Alan Ereira

Terry Jones is best-known as a member of Monty Python. He has also written four books on Medieval England and is the author of several children's books. Alan Ereira has worked as an award-winning producer and writer of history programs on radio and television for over 40 years, and has collaborated with Terry for ten years on a number of historical films. His previous books include The People's England, The Invergordon Mutiny, The Heart of the World and (with Terry Jones) Crusades and Terry Jones' Medieval Lives. "From the Trade Paperback edition.
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Alan Ereira
In September 1931 the Royal Navy experienced its biggest modern mutiny. The largest warships in the Atlantic Fleet were gathering in Cromarty Firth, for their autumn exercises. Meanwhile Ramsay MacDonald’s newly formed national Government announced its emergency budget, introducing means tests, cutting umeployment benefit and reducing public sector pay. On arrival at Invergordon the sailors discovered the scale of the cuts they were supposed to bear. Their resulting strike, co-ordinated from ship to ship, swiftly achieved its objective. The Navy was badly shaked by the extraordinary efficiency of the action, and Britiains’ financial credit was so seriously damaged that within a few days the country was forced off the Gold Standard. Until this book was published little of the story was known; officially dexcribed as a case of ‘unrest’ it was hushed up and no Courts-Martial or Commission of Inquiry followed.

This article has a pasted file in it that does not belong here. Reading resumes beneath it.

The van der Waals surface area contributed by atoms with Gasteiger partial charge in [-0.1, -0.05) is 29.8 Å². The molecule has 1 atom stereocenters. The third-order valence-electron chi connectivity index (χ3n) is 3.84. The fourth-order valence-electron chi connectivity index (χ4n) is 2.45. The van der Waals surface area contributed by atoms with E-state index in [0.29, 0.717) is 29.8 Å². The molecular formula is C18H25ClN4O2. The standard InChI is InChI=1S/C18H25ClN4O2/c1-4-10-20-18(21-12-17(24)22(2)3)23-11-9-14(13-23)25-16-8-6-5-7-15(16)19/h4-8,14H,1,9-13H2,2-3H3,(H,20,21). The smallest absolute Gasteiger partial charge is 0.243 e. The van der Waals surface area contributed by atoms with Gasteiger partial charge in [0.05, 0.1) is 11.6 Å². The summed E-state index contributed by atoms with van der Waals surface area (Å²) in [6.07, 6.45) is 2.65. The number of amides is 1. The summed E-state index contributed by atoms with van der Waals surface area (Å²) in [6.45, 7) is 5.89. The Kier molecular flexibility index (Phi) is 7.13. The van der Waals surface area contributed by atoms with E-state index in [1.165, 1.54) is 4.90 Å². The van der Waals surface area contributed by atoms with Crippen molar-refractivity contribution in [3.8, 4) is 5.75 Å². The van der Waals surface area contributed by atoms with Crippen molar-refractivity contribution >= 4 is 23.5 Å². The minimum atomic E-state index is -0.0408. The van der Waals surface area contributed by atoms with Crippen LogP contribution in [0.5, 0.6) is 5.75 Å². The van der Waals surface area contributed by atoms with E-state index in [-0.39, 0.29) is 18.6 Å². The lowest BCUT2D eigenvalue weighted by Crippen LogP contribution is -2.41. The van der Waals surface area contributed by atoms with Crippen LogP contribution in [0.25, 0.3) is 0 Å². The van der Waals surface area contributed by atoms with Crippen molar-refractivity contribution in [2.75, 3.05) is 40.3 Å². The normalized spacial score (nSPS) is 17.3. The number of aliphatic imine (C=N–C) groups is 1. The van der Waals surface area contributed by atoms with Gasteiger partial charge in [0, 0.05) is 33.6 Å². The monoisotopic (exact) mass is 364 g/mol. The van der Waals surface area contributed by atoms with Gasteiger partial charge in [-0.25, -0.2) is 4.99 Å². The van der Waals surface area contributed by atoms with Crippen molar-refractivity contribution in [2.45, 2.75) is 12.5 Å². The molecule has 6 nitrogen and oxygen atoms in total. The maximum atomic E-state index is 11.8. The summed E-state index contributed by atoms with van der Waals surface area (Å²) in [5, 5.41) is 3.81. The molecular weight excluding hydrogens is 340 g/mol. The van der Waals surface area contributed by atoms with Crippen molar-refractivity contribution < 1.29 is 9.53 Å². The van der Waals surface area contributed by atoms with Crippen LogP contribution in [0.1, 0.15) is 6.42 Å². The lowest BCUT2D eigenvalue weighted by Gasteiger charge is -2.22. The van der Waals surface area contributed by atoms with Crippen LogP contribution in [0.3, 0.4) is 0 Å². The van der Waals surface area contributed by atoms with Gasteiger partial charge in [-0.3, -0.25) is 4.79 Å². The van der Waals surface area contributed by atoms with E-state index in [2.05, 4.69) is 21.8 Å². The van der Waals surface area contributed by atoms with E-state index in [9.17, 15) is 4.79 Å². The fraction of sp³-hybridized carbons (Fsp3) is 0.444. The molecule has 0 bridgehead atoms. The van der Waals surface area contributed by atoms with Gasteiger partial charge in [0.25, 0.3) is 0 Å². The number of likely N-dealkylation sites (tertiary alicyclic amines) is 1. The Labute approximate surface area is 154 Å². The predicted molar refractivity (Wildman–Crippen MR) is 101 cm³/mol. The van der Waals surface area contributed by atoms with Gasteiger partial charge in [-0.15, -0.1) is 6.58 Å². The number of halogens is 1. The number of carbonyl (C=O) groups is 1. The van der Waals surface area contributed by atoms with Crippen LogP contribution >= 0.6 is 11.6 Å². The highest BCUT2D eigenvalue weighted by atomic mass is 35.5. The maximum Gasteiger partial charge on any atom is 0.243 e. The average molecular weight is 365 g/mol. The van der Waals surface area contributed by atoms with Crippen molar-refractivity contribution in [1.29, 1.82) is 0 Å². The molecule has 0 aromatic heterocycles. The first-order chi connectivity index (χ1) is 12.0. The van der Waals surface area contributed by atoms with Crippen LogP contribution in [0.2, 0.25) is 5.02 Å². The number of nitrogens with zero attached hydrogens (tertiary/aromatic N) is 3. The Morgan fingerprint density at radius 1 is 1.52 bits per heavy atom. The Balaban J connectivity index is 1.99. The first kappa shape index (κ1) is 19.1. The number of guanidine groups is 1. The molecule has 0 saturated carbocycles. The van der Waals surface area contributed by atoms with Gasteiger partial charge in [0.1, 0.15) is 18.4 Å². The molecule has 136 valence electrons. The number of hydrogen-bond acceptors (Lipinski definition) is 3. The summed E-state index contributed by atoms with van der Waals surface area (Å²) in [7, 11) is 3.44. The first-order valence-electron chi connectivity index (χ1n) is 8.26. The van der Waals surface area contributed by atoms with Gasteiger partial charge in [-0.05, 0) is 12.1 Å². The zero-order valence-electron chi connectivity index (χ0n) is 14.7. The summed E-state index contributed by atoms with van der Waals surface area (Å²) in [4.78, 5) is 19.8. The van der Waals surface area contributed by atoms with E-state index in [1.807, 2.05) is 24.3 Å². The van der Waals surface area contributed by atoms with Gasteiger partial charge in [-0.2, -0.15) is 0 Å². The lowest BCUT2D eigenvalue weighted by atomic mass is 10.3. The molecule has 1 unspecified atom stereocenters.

This is the first detailed account of the Invergordon mutiny based on the personal testimony of those involved on the lower deck. Particular attention is given to the way the affair was organized, both centrally and in individual ships, to the structure of command and to the flash points when the use of force was considered and attempted.

The dramatic story is hereput into its historical context: the background to the budget crisis of 1931, the implications of the cuts imposed, the conditions of the Fleet at the time: themes which remain as pertinent today as they were in 1931.

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